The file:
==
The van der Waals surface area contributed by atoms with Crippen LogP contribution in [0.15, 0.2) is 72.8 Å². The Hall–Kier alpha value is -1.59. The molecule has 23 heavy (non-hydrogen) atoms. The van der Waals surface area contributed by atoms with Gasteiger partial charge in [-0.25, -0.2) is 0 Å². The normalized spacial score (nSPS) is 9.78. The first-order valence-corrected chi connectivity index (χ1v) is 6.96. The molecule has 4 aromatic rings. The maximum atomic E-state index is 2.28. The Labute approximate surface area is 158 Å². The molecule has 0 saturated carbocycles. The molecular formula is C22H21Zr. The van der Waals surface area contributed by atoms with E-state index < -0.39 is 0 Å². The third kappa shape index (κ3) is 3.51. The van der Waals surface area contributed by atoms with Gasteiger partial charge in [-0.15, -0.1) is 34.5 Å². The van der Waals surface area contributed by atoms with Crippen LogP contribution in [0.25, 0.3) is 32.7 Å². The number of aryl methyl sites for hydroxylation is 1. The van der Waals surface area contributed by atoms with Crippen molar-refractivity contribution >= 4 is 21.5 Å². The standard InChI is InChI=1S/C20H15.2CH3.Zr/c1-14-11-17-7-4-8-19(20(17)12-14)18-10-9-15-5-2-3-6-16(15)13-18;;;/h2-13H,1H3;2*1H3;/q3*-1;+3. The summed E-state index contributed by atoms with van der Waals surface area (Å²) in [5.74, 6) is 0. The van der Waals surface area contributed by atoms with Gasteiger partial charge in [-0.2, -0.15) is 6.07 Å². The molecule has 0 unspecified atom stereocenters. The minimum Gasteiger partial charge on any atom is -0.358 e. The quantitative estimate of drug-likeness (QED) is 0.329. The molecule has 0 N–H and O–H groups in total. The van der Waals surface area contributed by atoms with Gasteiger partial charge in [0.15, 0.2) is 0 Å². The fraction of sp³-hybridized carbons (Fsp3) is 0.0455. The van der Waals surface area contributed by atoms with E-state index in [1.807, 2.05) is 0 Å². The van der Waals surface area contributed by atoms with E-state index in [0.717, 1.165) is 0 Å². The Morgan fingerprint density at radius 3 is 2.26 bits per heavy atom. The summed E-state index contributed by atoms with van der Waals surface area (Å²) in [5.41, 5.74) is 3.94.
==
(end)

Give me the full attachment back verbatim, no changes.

The van der Waals surface area contributed by atoms with Crippen LogP contribution in [0.15, 0.2) is 72.8 Å². The Hall–Kier alpha value is -1.59. The molecule has 23 heavy (non-hydrogen) atoms. The van der Waals surface area contributed by atoms with Gasteiger partial charge in [-0.25, -0.2) is 0 Å². The normalized spacial score (nSPS) is 9.78. The first-order valence-corrected chi connectivity index (χ1v) is 6.96. The molecule has 4 aromatic rings. The maximum atomic E-state index is 2.28. The Labute approximate surface area is 158 Å². The molecule has 0 saturated carbocycles. The molecular formula is C22H21Zr. The van der Waals surface area contributed by atoms with E-state index < -0.39 is 0 Å². The third kappa shape index (κ3) is 3.51. The van der Waals surface area contributed by atoms with Gasteiger partial charge in [-0.15, -0.1) is 34.5 Å². The van der Waals surface area contributed by atoms with Crippen LogP contribution in [0.25, 0.3) is 32.7 Å². The number of aryl methyl sites for hydroxylation is 1. The van der Waals surface area contributed by atoms with Crippen molar-refractivity contribution >= 4 is 21.5 Å². The standard InChI is InChI=1S/C20H15.2CH3.Zr/c1-14-11-17-7-4-8-19(20(17)12-14)18-10-9-15-5-2-3-6-16(15)13-18;;;/h2-13H,1H3;2*1H3;/q3*-1;+3. The summed E-state index contributed by atoms with van der Waals surface area (Å²) in [5.74, 6) is 0. The van der Waals surface area contributed by atoms with Gasteiger partial charge in [-0.2, -0.15) is 6.07 Å². The molecule has 0 unspecified atom stereocenters. The minimum Gasteiger partial charge on any atom is -0.358 e. The quantitative estimate of drug-likeness (QED) is 0.329. The molecule has 0 N–H and O–H groups in total. The van der Waals surface area contributed by atoms with Gasteiger partial charge in [0.15, 0.2) is 0 Å². The fraction of sp³-hybridized carbons (Fsp3) is 0.0455. The van der Waals surface area contributed by atoms with E-state index in [1.807, 2.05) is 0 Å². The van der Waals surface area contributed by atoms with E-state index in [0.717, 1.165) is 0 Å². The Morgan fingerprint density at radius 3 is 2.26 bits per heavy atom. The summed E-state index contributed by atoms with van der Waals surface area (Å²) in [5.41, 5.74) is 3.94.